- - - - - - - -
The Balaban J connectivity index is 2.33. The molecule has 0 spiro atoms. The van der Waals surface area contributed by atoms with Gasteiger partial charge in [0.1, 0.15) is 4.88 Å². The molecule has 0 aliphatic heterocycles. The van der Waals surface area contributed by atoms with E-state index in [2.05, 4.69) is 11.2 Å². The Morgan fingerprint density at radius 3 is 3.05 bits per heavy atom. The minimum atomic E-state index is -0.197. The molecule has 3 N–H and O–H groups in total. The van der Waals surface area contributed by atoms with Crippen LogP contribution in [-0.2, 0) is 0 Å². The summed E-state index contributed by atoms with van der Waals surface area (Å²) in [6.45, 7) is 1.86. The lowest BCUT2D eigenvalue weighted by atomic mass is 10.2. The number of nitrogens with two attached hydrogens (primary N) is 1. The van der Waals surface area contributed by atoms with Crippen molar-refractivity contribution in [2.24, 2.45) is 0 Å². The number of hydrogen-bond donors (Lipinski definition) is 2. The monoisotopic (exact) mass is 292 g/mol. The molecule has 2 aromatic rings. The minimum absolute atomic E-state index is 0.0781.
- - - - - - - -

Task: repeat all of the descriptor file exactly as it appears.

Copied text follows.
The Balaban J connectivity index is 2.33. The molecule has 0 spiro atoms. The van der Waals surface area contributed by atoms with Gasteiger partial charge in [0.1, 0.15) is 4.88 Å². The molecule has 0 aliphatic heterocycles. The van der Waals surface area contributed by atoms with E-state index in [2.05, 4.69) is 11.2 Å². The Morgan fingerprint density at radius 3 is 3.05 bits per heavy atom. The minimum atomic E-state index is -0.197. The molecule has 3 N–H and O–H groups in total. The van der Waals surface area contributed by atoms with Crippen LogP contribution in [-0.2, 0) is 0 Å². The summed E-state index contributed by atoms with van der Waals surface area (Å²) in [6.45, 7) is 1.86. The lowest BCUT2D eigenvalue weighted by atomic mass is 10.2. The number of nitrogens with two attached hydrogens (primary N) is 1. The van der Waals surface area contributed by atoms with Crippen molar-refractivity contribution in [2.24, 2.45) is 0 Å². The number of hydrogen-bond donors (Lipinski definition) is 2. The monoisotopic (exact) mass is 292 g/mol. The molecule has 2 aromatic rings. The minimum absolute atomic E-state index is 0.0781.